Tampa's Overwhelmingly Terrible Second Round Picks

Please, none of this. Maybe don't wear that number. - USA TODAY Sports

Recent misfortunes have led me to hope for the Buccaneers to be without their second round pick nearly every year. Their net gain in that arena is two out of 8 since 2006. Allow me to lead you through the nightmare.

Good God, I hate the offseason. We're starting from 2006 since it's the earliest draft that still has a man on the roster (Davin Joseph). A great pick- after which we got nothing else. The list of (mostly) disappointments is as follows:

Jeremy Trueblood, OT, 2006

Arron Sears, G, 2007

Sabby Piscitelli, S, 2007

Dexter Jackson, WR, 2008

Brian Price, DT, 2010

Arrelious Benn, WR, 2010

Da'Quan Bowers, DE, 2011

Lavonte David, OLB, 2012

Since we haven't seen him play we're going to skip Johnthan Banks. Look at that list. The lack of success is almost impressive. Two guys are still on the team, and that's only because they were picked within two years. I feel, though, that this column of names is inadequate. Collective rage needs justice to be done, and I've got little else to do, so why not delve into the trying circumstances of each player's departure.

Jeremy Trueblood is a good run blocking offensive tackle, and that is where his abilities begin and end. His frequent penalties were maddening and he just couldn't pass block. Davin Joseph did him a huge favor by leveraging the team into giving him another contract, but he finally lost his job to Dotson and now he's Raheem Morris' problem. Unbelievably, he's the best of this group. He actually started for years.

Arron Sears is just a sad story. His play demonstrated ferocity, strength, and textbook technique. As a rookie he shined, and only got better his second year. In 2009 he displayed severe emotional and neurological instability- getting lost in known areas and becoming inexplicably violent. He brought a lawsuit against Tampa Bay for his condition, alleging concussions have rendered him unable to care for himself. It's truly awful, so much potential choked out.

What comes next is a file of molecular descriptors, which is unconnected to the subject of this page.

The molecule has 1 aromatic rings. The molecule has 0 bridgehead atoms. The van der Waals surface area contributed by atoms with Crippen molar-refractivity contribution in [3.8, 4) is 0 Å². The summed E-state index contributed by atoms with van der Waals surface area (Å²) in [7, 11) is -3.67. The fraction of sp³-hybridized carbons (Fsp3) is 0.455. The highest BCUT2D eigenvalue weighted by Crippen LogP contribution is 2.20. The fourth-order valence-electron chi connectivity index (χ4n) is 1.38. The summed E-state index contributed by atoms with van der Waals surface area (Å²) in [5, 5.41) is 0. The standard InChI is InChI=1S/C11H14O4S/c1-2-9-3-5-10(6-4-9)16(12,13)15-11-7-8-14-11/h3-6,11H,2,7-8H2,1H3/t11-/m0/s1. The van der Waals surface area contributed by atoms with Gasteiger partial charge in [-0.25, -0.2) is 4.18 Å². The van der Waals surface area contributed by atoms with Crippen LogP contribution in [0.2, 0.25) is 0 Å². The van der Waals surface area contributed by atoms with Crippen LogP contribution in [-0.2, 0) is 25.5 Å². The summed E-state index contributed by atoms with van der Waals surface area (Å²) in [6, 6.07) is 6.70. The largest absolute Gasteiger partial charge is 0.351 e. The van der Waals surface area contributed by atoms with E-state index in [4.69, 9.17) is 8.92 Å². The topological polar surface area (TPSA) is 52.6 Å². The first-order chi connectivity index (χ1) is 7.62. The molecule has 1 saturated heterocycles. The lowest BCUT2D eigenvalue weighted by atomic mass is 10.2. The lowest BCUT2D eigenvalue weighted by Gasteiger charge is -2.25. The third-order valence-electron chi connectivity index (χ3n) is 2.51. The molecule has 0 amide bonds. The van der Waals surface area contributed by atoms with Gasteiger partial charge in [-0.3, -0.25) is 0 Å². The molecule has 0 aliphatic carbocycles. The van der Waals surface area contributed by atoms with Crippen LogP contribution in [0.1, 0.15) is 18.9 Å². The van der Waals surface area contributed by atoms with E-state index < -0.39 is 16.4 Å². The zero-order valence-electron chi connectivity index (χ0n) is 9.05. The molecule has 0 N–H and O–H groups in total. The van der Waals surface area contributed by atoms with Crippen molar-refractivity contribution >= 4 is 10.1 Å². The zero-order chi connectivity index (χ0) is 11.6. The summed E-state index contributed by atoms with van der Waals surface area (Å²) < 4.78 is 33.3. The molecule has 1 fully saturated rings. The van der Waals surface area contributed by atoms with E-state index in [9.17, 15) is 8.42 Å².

Sabby Piscitelli had only the desireable measurables of a football player. He was a liability on the field as an atrocious safety. Sabby insisted on being out of position or taking an inappropriate angle.

Dexter Goddamn Jackson.

Brian Price, much like Sears, was dealt a garbage hand. Most of his family has been ripped away from him as he cares for his sister's children, and early mutterings around camp were that he may be more explosive than Gerald McCoy. Watching him practice before his injury and even in some games afterword was something to behold. Sensational burst, closing speed, and power. The gruesome injury he suffered was unprecedented, and his return from it never came. Now he's trying to earn a spot with Dallas, and I wish him the best of luck.

Arrelious Benn was given a pass for his lack of production at Illinois for his lack of a quarterback. After looking as though he may be a deep threat in 2010 he tore his acl and Tampa eventually brought in Vincent Jackson. It soon became a numbers game and he was traded to Philadelphia for almost nothing. He certainly had ability but the team simply didn't have the time.

The above are all failures. Some made me feel stupid to root for, while others have me in their corner due to their unfortunate circumstances. Either way none are still with the team, and for six straight 2nd round picks, that's got to be closing in on some kind of record. I'd look it up but refuse to set aside my scotch.

I'll have to reserve an opinion on Bowers. I have a lot of faith in him, though I also did in Price. Hopefully he can produce this season and remind pundits of all for which he was lauded in 2011.

Lavonte David proved he can play above his second round draft slot. Without injuries, a linebacker is a relatively safe bet to produce on a consistent level. If he plays just as well, without improvement, he will still be a pretty good linebacker. Instincts and speed serve him well, particularly against the run. David tackles extremely well, and does so in space which is crucial.

Superstitions don't entertain me, nor I them. Looking at the numbers, it does seem unusual. If Bowers doesn't bounce back we'll be 1 for 8, and there's not enough Old Pulteney in Queens to get me through that.

The circumstance that Banks will find gives me a great deal of optimism. At this point Tampa doesn't need him, they didn't draft him to be a starter. They sure as hell can use him, and beating out Wright for the second corner job would be ideal, but it isn't necessary. All of those other players were drafted to play immediately and their failure to deliver was agonizing for the team and fans alike. Banks has four years of covering the best amateur talent possible, making him as polished of a prospect one can draft. The Buccaneers are set to weather the storm of his learning curve if need be. I wouldn't mind for Banks and Bowers to play well and start a new trend.

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